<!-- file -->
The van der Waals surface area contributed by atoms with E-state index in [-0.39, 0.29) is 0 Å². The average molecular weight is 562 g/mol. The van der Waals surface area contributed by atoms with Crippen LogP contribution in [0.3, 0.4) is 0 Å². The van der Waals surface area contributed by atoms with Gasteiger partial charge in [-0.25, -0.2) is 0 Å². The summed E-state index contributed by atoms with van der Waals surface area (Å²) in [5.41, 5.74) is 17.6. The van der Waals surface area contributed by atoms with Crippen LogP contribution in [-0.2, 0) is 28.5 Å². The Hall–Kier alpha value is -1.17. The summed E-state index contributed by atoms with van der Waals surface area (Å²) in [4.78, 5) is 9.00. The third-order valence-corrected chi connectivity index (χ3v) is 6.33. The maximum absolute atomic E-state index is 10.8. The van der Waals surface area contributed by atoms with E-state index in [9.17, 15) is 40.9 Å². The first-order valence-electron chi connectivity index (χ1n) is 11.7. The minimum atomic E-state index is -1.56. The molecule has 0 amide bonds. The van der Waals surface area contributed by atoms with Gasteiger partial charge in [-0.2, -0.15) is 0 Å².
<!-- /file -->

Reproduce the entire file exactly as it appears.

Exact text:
The van der Waals surface area contributed by atoms with E-state index in [-0.39, 0.29) is 0 Å². The average molecular weight is 562 g/mol. The van der Waals surface area contributed by atoms with Crippen LogP contribution in [0.3, 0.4) is 0 Å². The van der Waals surface area contributed by atoms with Gasteiger partial charge in [-0.25, -0.2) is 0 Å². The summed E-state index contributed by atoms with van der Waals surface area (Å²) in [5.41, 5.74) is 17.6. The van der Waals surface area contributed by atoms with Crippen LogP contribution in [-0.2, 0) is 28.5 Å². The Hall–Kier alpha value is -1.17. The summed E-state index contributed by atoms with van der Waals surface area (Å²) in [4.78, 5) is 9.00. The third-order valence-corrected chi connectivity index (χ3v) is 6.33. The maximum absolute atomic E-state index is 10.8. The van der Waals surface area contributed by atoms with E-state index in [9.17, 15) is 40.9 Å². The first-order valence-electron chi connectivity index (χ1n) is 11.7. The minimum atomic E-state index is -1.56. The molecule has 0 amide bonds. The van der Waals surface area contributed by atoms with Gasteiger partial charge in [-0.2, -0.15) is 0 Å².